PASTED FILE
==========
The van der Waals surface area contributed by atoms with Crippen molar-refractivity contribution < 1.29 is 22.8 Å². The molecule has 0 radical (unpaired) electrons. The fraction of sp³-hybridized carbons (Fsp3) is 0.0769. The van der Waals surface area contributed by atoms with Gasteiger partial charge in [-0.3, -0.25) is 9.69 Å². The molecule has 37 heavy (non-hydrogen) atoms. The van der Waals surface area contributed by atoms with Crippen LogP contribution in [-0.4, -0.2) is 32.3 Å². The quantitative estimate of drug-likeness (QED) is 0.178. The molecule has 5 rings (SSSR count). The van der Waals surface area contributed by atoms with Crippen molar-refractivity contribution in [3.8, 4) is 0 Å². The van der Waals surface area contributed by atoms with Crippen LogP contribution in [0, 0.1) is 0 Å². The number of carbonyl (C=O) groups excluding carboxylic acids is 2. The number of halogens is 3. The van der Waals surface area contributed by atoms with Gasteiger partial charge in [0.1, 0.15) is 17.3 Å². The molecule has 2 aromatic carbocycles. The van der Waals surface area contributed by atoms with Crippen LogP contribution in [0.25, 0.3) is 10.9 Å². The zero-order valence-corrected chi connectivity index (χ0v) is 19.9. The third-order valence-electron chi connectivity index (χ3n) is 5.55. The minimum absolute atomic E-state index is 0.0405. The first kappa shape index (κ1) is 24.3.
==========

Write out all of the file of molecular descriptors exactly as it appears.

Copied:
The van der Waals surface area contributed by atoms with Crippen molar-refractivity contribution < 1.29 is 22.8 Å². The molecule has 0 radical (unpaired) electrons. The fraction of sp³-hybridized carbons (Fsp3) is 0.0769. The van der Waals surface area contributed by atoms with Gasteiger partial charge in [-0.3, -0.25) is 9.69 Å². The molecule has 37 heavy (non-hydrogen) atoms. The van der Waals surface area contributed by atoms with Crippen LogP contribution in [-0.4, -0.2) is 32.3 Å². The quantitative estimate of drug-likeness (QED) is 0.178. The molecule has 5 rings (SSSR count). The van der Waals surface area contributed by atoms with Crippen molar-refractivity contribution in [3.8, 4) is 0 Å². The van der Waals surface area contributed by atoms with Crippen LogP contribution in [0, 0.1) is 0 Å². The number of carbonyl (C=O) groups excluding carboxylic acids is 2. The number of halogens is 3. The van der Waals surface area contributed by atoms with Gasteiger partial charge in [0.1, 0.15) is 17.3 Å². The molecule has 2 aromatic carbocycles. The van der Waals surface area contributed by atoms with Crippen LogP contribution in [0.25, 0.3) is 10.9 Å². The zero-order valence-corrected chi connectivity index (χ0v) is 19.9. The third-order valence-electron chi connectivity index (χ3n) is 5.55. The minimum absolute atomic E-state index is 0.0405. The first kappa shape index (κ1) is 24.3.